Going into prison for the first time, it takes some adjusting, I can tell you. You have to follow a regime, learn to live in a cell that is 1.8 metres wide and three metres in length and come to realise how little freedom and control you actually have in there.
After a couple of months inside, I began to adjust. I followed the rules, I attended education courses and even had some acquaintances. It was becoming my new normal, until the coronavirus pandemic hit Britain.
Lockdowns have taken income away from hundreds of Big Issue sellers. Support The Big Issue and our vendors by signing up for a subscription.
Prison is always in some form of lockdown though, so we as prisoners didn’t think it could get any worse. We were mistaken though. All education was cancelled, trips to the library cancelled and visits from our loved ones were stopped. We were confined to our cells; socialising was brought down to a minimum and daily exercise was limited.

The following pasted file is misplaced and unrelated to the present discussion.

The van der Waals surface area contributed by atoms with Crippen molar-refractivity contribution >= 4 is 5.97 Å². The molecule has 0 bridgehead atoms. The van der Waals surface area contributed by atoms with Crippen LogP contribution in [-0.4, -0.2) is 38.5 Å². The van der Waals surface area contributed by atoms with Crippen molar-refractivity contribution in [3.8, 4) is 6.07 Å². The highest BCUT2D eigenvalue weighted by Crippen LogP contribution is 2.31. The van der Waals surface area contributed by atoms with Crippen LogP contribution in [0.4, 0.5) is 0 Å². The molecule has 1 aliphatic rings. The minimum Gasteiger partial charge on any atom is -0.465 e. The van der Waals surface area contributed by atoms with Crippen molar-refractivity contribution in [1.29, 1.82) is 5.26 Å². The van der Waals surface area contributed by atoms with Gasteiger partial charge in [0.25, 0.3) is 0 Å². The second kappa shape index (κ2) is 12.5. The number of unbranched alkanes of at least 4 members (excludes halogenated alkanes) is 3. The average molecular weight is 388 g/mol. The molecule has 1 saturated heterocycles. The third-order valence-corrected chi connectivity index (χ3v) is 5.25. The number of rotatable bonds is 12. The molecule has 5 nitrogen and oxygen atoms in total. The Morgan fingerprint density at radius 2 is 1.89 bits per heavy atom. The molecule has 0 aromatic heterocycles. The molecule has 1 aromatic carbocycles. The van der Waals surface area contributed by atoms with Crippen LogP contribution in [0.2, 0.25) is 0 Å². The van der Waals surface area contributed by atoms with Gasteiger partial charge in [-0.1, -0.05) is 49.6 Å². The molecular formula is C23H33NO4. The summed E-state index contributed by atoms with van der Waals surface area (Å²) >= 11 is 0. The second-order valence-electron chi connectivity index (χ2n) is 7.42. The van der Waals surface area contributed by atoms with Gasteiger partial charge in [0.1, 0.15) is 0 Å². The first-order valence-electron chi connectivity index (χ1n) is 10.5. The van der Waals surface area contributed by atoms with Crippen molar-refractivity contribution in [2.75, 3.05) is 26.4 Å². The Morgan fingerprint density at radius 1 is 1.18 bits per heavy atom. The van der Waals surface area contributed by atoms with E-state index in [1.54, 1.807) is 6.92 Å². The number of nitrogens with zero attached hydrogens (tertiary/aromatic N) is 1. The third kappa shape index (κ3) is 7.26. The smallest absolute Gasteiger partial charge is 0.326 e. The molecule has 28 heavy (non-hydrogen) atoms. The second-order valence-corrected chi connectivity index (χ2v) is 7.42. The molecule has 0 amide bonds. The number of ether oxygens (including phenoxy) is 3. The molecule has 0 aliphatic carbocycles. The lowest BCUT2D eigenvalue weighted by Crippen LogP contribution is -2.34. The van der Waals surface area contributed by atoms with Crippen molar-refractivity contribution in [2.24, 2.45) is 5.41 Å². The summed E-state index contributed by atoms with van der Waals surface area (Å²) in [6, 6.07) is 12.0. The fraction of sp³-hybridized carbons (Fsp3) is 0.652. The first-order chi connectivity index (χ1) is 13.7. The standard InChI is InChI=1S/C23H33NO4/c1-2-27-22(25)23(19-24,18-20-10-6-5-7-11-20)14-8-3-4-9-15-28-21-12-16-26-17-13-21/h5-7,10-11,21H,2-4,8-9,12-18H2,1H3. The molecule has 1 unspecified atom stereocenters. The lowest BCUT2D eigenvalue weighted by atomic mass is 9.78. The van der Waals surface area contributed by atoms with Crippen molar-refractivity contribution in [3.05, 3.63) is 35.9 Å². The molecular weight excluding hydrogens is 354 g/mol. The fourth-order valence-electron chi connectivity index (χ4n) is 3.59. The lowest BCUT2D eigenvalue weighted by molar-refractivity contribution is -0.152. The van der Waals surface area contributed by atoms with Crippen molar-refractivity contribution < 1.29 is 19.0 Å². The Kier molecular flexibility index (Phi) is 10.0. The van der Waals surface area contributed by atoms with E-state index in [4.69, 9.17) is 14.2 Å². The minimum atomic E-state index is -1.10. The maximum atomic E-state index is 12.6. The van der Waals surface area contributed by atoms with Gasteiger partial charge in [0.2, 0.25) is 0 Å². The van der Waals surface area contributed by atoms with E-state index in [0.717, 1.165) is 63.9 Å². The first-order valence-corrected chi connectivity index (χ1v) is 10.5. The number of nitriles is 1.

You would try and keep your mind busy and yourself occupied but there’s only so much reading you can do. Only so much television you can watch, especially when you’re limited to eight channels that begin to show the same programmes over and over again.
We were told not to watch the news, but that was all we could do to keep in the know about the outside world. Officers would keep us updated when they came in – about having to queue to get into supermarkets, and how it was like an apocalypse out there.